The Steelers dropped the ball in 2020. That’s meant figuratively. That’s meant literally.
No NFL team had more dropped passes than the Steelers’ 41 last season. Seven of those 41 drops would have resulted in touchdowns. And now, a glaring issue within a skilled group, is in need of fixing.
“Unfortunately, drops are part of the game,” Pittsburgh wide receiver coach Ike Hilliard said during last week’s minicamp. “Obviously, we had too many balls on the ground. It’s been discussed.
“Our group understands and they know that we have to do a better job not putting the ball on the ground. We work at it every day and we’re going to be cognizant of limiting our drops going forward this season.”
Chief among the the droppers was Diontae Johnson, who not only led the Steelers in dropped passes, but also led the entire league. Johnson couldn’t secure 16 catchable balls in 2020.
“It’s really just focus, just taking your eye off the ball that one split second,” he said last week. “You drop the ball there and that just goes in the back of your mind and you constantly think about stuff like that.
“That’s the main thing, making sure you look the ball all the way in before you run. So I’ve bene focusing on that a lot. Catch first, run second.”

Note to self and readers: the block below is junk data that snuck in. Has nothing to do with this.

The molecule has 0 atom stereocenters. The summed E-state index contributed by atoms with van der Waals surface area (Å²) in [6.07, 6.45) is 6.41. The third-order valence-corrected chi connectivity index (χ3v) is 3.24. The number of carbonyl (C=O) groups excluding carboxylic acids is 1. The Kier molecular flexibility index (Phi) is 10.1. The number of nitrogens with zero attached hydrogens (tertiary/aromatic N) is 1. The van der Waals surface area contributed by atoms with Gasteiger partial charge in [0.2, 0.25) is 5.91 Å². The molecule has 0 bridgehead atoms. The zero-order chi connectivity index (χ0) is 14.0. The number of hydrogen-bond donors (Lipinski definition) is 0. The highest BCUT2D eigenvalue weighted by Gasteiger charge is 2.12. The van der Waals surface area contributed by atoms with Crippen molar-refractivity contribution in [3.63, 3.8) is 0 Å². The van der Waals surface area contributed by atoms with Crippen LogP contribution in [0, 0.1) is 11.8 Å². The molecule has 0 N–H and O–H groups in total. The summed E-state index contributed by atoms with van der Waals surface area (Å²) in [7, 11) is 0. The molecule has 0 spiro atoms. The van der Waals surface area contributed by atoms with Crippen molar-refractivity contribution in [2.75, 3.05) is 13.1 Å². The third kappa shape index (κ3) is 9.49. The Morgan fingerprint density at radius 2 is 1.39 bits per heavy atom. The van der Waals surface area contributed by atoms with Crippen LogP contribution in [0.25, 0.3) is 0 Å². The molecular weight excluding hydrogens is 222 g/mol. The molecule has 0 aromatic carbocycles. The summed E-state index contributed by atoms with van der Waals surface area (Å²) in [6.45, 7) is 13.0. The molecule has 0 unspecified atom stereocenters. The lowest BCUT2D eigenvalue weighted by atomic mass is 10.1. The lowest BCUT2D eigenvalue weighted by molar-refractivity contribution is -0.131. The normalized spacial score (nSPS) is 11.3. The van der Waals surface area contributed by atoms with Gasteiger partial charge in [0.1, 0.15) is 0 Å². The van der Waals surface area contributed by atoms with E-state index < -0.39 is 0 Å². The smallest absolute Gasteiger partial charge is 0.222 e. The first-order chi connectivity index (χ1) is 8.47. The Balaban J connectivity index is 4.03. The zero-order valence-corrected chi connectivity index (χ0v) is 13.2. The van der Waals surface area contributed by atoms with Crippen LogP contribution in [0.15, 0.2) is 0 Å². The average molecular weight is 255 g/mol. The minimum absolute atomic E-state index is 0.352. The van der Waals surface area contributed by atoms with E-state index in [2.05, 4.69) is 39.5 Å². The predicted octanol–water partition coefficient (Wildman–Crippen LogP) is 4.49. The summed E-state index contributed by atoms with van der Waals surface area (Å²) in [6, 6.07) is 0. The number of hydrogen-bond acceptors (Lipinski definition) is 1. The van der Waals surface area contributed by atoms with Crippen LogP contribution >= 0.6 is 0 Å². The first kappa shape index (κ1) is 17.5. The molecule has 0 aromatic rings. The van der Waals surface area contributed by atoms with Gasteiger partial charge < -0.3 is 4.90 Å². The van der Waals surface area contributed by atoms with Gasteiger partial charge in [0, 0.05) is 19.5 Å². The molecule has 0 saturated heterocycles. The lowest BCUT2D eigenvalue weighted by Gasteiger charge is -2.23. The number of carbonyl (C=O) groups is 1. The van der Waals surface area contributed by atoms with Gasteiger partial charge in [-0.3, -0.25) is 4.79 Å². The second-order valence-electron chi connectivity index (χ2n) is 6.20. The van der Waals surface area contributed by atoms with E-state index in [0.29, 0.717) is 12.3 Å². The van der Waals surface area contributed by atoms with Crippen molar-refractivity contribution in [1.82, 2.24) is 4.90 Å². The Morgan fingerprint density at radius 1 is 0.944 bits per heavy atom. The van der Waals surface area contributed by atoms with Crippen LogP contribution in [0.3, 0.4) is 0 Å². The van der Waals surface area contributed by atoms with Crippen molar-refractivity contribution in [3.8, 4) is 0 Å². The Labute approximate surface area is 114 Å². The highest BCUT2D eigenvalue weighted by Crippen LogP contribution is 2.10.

It got so bad for Johnson that, during a December game against Buffalo, he was benched by Mike Tomlin for a Tomlin after dropping multiple passes.
Now he’s hoping that never happens again, and is putting in the work via some creative ways to make sure of it.
“I’ve been catching on my tennis ball machine I bought this offseason,” Johnson said. “It’s a smaller target, so you’ve got to really focus on the ball. It’s not a big object coming at you. That’s really been what I’ve been honing onto, so when I catch a football, it’s easy.”
Johnson is going to be a critical part of the Steelers’ offense. Despite the drops last year, he led the team in targets, with 144, and yards, with 923. Johnson is arguably the best all-around receiver in an offense with some real talent in the outside.
But if the mental blockade pops up again, it could put one of Ben Roethlisberger’s biggest weapons back in the holster.
“I’ve just got to catch the ball, that’s my job,” Johnson said. “I’m a receiver and that’s what I get paid to do so. There’s no excuses behind that. It’s all tied down to focus. If a bad play happens, you’ve got to move on from it and can’t dwell on it.”